Government position under attack
Windspeaker - February 2, 2004; p. 9.
By Paul Barnsley
CALGARY: The Canadian government’s official position that it won’t compensate for the loss of language and culture of those who attended Indian residential schools is under attack from all sides;
Lawyer Vaughn Marshall of
Calgary represents residential school survivors in southern Alberta. He and
other lawyers are working to expose what they see as a self-serving and
ultimately indefensible stance by the federal Crown.
Calgary lawyer Vaughn Marshall
Marshall briefed a two-day organizational meeting held in Calgary involving a number of prominent residential school survivors on January 12 and 13.
The group consisted of Chief Robert Joseph and Sharon Thira of British Columbia’s First Nations Summit residential school unit; Mike Cachagee and Shirley Horn of the Shingwauk survivors group based in Sault Ste. Marie, Ont.; Ray Mason and Mel Swan of Manitoba’s Spirit Wind survivors group; Ted Quewezance, a former Keeseekoose First Nation chief who advises the national chief of the Assembly of First Nations on residential school issues; Yvonne Stiel, special advisor t to the AEN on residential schools, and Dolly Creighton and Gerri Many Fingers of the Blood Tribe in Alberta.
All gathered to formulate a plan to start up a national organization that will represent former students who want a voice at the national level.
The Assembly of First Nations’ specialist on residential school issues, Basil Quewezance, and former Manitoba vice chief Ken Young, now a legal advisor to the national chief, also attended.
Marshall and Phil Lane, Jr., international coordinator of the Lethbridge, Alta.-based Four Worlds International Institute for Human and Community Development; were invited to speak to the group.
Lane said the government will only be making trouble for itself if the language and culture issues are not addressed.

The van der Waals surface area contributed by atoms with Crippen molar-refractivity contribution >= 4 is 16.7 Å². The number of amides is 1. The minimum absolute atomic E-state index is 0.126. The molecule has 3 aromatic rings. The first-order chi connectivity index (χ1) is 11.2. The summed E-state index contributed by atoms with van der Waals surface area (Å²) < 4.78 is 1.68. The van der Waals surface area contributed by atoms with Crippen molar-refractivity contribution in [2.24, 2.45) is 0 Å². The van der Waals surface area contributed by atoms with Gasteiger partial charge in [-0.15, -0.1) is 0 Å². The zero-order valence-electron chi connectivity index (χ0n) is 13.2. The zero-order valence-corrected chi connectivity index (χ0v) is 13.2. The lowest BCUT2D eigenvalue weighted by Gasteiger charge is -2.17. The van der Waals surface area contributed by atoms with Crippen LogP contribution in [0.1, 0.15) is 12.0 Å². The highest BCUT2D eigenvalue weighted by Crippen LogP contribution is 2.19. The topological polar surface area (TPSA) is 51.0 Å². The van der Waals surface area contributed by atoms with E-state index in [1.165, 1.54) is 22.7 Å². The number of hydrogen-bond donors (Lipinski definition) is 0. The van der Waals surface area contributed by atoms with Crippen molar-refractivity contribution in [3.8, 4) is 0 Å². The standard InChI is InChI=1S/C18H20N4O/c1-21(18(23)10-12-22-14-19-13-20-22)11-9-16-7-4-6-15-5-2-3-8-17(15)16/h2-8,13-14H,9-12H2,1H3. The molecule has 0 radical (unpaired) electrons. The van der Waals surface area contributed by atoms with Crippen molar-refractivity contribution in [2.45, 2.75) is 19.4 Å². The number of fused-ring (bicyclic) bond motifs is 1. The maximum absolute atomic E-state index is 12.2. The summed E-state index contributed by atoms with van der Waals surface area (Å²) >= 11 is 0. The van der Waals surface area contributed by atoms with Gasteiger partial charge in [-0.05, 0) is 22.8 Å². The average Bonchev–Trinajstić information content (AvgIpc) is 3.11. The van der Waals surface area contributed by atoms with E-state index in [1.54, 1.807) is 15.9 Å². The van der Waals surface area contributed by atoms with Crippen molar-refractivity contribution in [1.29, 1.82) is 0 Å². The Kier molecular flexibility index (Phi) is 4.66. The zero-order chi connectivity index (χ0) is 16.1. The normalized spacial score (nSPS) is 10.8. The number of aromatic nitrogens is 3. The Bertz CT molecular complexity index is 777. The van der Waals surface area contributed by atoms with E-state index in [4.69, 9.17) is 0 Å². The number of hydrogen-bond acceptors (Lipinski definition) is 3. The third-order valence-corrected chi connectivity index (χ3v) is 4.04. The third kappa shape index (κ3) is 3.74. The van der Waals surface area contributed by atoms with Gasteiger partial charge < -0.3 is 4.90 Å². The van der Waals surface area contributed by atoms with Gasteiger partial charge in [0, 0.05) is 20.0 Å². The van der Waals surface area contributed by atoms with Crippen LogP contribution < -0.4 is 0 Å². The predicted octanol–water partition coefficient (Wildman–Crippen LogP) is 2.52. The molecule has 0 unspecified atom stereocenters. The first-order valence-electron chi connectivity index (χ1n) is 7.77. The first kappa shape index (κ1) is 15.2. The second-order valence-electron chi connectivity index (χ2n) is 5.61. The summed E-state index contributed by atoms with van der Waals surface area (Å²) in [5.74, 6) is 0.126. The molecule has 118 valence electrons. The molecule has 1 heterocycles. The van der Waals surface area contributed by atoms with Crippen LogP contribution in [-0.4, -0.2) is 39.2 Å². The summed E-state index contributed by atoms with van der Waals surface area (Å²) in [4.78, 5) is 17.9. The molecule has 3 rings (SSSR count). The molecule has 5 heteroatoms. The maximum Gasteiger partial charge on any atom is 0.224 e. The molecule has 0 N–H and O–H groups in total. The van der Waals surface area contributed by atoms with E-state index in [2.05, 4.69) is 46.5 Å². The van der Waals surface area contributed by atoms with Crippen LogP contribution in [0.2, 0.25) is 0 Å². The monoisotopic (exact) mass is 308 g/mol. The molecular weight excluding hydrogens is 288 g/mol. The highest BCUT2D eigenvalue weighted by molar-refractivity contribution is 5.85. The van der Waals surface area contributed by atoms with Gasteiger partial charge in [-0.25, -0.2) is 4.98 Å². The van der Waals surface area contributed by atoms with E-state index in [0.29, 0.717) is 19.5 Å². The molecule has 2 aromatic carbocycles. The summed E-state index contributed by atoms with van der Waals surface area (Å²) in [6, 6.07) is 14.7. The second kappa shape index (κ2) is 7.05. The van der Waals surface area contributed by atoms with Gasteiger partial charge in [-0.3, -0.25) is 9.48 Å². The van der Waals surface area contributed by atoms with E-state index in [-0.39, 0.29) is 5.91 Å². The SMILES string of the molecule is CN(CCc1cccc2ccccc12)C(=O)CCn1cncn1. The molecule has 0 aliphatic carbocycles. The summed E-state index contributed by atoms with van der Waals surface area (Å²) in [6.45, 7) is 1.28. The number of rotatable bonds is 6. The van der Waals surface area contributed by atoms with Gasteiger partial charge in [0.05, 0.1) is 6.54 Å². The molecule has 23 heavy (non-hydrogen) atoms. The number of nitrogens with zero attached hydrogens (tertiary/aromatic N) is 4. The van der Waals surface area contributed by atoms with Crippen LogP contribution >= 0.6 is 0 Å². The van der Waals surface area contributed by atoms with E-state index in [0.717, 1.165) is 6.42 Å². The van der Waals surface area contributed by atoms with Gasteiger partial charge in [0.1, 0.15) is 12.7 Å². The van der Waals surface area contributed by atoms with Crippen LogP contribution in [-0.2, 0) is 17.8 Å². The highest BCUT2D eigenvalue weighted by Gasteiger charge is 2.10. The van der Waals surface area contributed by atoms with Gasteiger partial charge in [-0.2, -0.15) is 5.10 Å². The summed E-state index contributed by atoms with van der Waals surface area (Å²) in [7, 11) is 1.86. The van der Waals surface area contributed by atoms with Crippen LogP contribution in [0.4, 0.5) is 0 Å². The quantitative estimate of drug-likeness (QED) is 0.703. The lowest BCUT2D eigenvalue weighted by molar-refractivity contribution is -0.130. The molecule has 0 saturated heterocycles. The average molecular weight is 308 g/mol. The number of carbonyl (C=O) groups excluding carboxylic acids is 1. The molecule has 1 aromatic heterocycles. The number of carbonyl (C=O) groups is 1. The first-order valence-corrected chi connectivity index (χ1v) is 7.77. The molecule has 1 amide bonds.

“If they don’t address them, these issues will grow to be monumental and the government will end up spending far, far more money in the long run.”
He said he was approached about becoming one of the 32 alternative dispute resolution (ADR) adjudicators that will decide on compensation for survivors who opt not to pursue their claims in court. After careful consideration, he refused. Lane said advice from Elders made the decision easy:
“They said don’t take the job or any other job involved with that process because if you do, your name will go down in history as one of the destroyers of our people,” he said.
He pointed out that almost $800 million has been set aside to administer the Office of Indian Residential Schools Resolution Canada, the federal department tasked with operating the ADR process, and yet only about 30 people across the country have signed up for ADR.
Marshall sees an opportunity to embarrass the government into listening.
“With ADR not catching on as the government had hoped and with an election coming in April, this is an opportune time for publicity,” he said.
The lawyer said the certification of the Baxter class action case, which seeks to get a mammoth claim for culture and language loss in front of a judge, will apply even more pressure.
“Everything that pushes Baxter closer to certification puts more pressure on the government,” he said. “Our sources say they are scared of Baxter. Certification is loading the rifle.”
Mr. Justice Warren K. Winkler, the Ontario Superior Court judge who is presiding over the certification hearings, has said that certification seems inevitable.
Marshall said that will be the killing blow for the government’s position.
“Loss of culture claims have been misunderstood by government,” he said.
He has enlisted the aid of respected U.S. academic George D. Spindler, professor emeritus of education and anthropology at Stanford University, [and other prominent experts], to make the point that our cultural underpinnings provide the mind-map which we require in order to have at least a chance of successfully navigating our way in the society into which we are being prepared to participate.
“Dr. Spindler says the loss of culture in the schools meant there was no mind map imprinted in their brains. What chance did they have when the imprinting that would have allowed them to lead successful lives was prevented from ever taking root” said Marshall.
As the meeting began, Ted Quewezance took on the matter of being a survivor and a politician at the same time. Although the AFN has agreed to work with the Office of Indian Residential Schools Resolution Canada, Quewezance admitted the office’s alternative dispute resolution process has been causing concern.
“I have a major, major concern with the [ADR] adjudication process,” he said. “It’s a touchy area. Is it right for us as survivors to be telling our leaders it’s a right process? It’s a wrong process. The national chief said it’s a start and I guess it is. They say they’re going to start with: the sick and elderly and that’s probably a good thing. I’ve got Elders in their 80s that are so sick and tired of waiting. They’re already planning their deaths and they want something.”